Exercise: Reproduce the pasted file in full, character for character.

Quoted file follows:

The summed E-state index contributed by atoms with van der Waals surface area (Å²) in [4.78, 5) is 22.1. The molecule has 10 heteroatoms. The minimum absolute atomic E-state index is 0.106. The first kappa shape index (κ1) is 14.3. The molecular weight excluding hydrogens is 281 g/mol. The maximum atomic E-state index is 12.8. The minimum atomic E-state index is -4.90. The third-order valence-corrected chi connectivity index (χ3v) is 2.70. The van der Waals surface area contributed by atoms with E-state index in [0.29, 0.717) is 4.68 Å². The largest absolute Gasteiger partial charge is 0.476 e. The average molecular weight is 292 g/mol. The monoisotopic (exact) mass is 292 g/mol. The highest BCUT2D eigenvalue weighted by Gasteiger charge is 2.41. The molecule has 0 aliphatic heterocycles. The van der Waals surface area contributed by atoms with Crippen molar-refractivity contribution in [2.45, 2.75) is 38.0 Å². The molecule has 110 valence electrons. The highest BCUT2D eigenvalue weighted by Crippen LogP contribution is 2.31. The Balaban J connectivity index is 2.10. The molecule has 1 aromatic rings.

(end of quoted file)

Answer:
The summed E-state index contributed by atoms with van der Waals surface area (Å²) in [4.78, 5) is 22.1. The molecule has 10 heteroatoms. The minimum absolute atomic E-state index is 0.106. The first kappa shape index (κ1) is 14.3. The molecular weight excluding hydrogens is 281 g/mol. The maximum atomic E-state index is 12.8. The minimum atomic E-state index is -4.90. The third-order valence-corrected chi connectivity index (χ3v) is 2.70. The van der Waals surface area contributed by atoms with E-state index in [0.29, 0.717) is 4.68 Å². The largest absolute Gasteiger partial charge is 0.476 e. The average molecular weight is 292 g/mol. The monoisotopic (exact) mass is 292 g/mol. The highest BCUT2D eigenvalue weighted by Gasteiger charge is 2.41. The molecule has 0 aliphatic heterocycles. The van der Waals surface area contributed by atoms with Crippen molar-refractivity contribution in [2.45, 2.75) is 38.0 Å². The molecule has 110 valence electrons. The highest BCUT2D eigenvalue weighted by Crippen LogP contribution is 2.31. The Balaban J connectivity index is 2.10. The molecule has 1 aromatic rings.